Pig Frog (Rana [Lithobates] grylio)

Pig Frog (Rana [Lithobates] grylio)

Photos by J.D. Willson unless otherwise noted

Description: Pig frogs are large frogs, ranging in size from 3.35 to 6.5 in (8.3-6.2 cm). Typically they are grayish-green or brown in coloration with black mottling on the dorsal surface. Pig frogs resemble Green Frogs (Rana [Lithobates] clamitans) and Bullfrogs (Rana [L.] catesbeiana) but have no dorsolateral folds and the extensive webbing between the toes, reaching the ends of each toe. The belly is light in color and may have dark spots. There may also be a line or row of spots on the back legs. Male pig frogs have a tympanum that is much larger than the eye, while the females have an equivalently sized eye and tympanum.

Range and Habitat: Pig frogs are found throughout Florida and in the Coastal Plain of southern Georgia and southeastern South Carolina. They inhabit permanent bodies of water throughout their range. Open water areas of ponds and marshes are ideal pig frog habitat.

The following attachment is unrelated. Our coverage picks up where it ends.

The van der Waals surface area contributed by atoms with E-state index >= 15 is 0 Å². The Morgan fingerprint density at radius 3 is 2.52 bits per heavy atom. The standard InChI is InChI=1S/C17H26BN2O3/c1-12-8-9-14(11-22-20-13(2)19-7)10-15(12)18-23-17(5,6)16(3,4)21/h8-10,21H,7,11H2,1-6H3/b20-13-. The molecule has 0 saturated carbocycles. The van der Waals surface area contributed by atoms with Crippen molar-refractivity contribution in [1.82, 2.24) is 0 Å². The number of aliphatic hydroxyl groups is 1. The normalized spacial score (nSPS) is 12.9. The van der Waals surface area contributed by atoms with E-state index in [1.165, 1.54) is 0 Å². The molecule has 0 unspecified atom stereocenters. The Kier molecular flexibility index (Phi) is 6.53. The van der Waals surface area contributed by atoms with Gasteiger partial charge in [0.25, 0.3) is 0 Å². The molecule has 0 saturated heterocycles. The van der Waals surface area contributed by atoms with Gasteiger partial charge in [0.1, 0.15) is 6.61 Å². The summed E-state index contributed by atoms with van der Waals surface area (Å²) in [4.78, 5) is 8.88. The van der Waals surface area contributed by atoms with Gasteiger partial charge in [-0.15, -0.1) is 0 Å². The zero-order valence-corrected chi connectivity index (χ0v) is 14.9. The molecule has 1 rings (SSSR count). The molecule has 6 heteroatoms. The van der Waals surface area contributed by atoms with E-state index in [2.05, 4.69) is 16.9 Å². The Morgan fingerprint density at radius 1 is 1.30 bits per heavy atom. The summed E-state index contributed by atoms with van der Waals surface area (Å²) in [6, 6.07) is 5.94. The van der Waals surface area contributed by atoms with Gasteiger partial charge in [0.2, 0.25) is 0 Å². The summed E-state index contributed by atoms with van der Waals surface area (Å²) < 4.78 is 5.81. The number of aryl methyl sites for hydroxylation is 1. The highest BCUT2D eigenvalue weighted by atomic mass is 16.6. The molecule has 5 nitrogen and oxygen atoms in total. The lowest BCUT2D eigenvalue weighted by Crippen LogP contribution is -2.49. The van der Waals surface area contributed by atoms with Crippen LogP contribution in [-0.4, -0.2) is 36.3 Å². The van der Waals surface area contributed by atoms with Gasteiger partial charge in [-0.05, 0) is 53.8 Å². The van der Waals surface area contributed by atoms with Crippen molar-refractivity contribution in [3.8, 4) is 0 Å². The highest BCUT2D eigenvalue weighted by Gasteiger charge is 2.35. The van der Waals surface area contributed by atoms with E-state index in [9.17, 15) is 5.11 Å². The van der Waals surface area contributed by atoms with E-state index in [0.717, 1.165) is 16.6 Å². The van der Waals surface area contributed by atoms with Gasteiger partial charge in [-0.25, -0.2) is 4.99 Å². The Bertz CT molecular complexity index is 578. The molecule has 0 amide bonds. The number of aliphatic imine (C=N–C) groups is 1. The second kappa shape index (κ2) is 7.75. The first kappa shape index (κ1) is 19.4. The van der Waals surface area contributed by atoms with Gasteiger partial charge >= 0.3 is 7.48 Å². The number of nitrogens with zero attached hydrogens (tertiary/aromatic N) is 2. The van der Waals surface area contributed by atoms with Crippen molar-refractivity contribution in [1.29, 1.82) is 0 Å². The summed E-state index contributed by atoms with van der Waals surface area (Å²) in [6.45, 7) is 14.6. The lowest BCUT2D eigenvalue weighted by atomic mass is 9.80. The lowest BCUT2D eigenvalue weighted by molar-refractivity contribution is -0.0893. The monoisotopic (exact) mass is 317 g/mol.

Habits: Although generally highly aquatic, Pig Frogs may be found moving about on land at night or in wet weather. They breed from late Spring – August and exhibit external fertilization. Up to 10,000 eggs may constitute an egg mass. Eggs hatch in only a few days, but tadpoles may not metamorphose until a year of age.

Call: The call of the Pig Frog is a low grunting sound, giving the frog its common name.

Conservation Status: Throughout parts of their geographic range, pig frogs are considered species of concern. In Georgia, pig frogs are considered locally abundant and are unprotected species.

Pertinent Reference:
Lodrige, K.J. jr.2003. Rana grylio (Pig Frog). Herpetological Review 2003 December; 34(4): 382.

Account Author: Andy Howington, University of Georgia – edited by J.D. Willson, Katrina Ford, Lauren Maynor